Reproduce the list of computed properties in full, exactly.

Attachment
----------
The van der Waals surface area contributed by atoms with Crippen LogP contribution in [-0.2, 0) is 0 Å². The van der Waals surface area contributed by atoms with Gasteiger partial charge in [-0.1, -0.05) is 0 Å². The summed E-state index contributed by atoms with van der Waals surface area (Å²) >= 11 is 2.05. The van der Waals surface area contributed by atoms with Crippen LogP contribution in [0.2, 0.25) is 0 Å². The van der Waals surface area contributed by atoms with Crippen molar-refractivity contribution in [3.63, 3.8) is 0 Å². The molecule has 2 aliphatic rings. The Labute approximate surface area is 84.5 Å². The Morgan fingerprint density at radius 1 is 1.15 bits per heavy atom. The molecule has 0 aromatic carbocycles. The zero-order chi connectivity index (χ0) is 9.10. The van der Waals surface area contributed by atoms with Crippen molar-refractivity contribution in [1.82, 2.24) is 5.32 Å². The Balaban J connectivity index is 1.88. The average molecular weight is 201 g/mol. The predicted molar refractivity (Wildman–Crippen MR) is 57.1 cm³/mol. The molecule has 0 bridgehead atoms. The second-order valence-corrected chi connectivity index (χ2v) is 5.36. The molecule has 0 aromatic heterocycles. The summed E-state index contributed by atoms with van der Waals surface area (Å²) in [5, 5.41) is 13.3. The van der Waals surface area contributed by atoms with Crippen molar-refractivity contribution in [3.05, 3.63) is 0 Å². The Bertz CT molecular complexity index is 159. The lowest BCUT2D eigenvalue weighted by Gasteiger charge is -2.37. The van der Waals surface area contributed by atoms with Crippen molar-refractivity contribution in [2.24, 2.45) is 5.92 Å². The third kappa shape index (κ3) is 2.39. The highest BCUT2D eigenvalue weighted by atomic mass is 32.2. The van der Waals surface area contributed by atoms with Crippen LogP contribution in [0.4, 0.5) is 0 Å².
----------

The van der Waals surface area contributed by atoms with Crippen LogP contribution in [-0.2, 0) is 0 Å². The van der Waals surface area contributed by atoms with Gasteiger partial charge in [-0.1, -0.05) is 0 Å². The summed E-state index contributed by atoms with van der Waals surface area (Å²) >= 11 is 2.05. The van der Waals surface area contributed by atoms with Crippen LogP contribution in [0.2, 0.25) is 0 Å². The van der Waals surface area contributed by atoms with Crippen molar-refractivity contribution in [3.63, 3.8) is 0 Å². The molecule has 2 aliphatic rings. The Labute approximate surface area is 84.5 Å². The Morgan fingerprint density at radius 1 is 1.15 bits per heavy atom. The molecule has 0 aromatic carbocycles. The zero-order chi connectivity index (χ0) is 9.10. The van der Waals surface area contributed by atoms with Crippen molar-refractivity contribution in [1.82, 2.24) is 5.32 Å². The Balaban J connectivity index is 1.88. The average molecular weight is 201 g/mol. The predicted molar refractivity (Wildman–Crippen MR) is 57.1 cm³/mol. The molecule has 0 bridgehead atoms. The second-order valence-corrected chi connectivity index (χ2v) is 5.36. The molecule has 0 aromatic heterocycles. The summed E-state index contributed by atoms with van der Waals surface area (Å²) in [5, 5.41) is 13.3. The van der Waals surface area contributed by atoms with Crippen molar-refractivity contribution in [3.05, 3.63) is 0 Å². The Bertz CT molecular complexity index is 159. The lowest BCUT2D eigenvalue weighted by Gasteiger charge is -2.37. The van der Waals surface area contributed by atoms with Crippen molar-refractivity contribution in [2.24, 2.45) is 5.92 Å². The third kappa shape index (κ3) is 2.39. The highest BCUT2D eigenvalue weighted by atomic mass is 32.2. The van der Waals surface area contributed by atoms with Crippen LogP contribution in [0.4, 0.5) is 0 Å².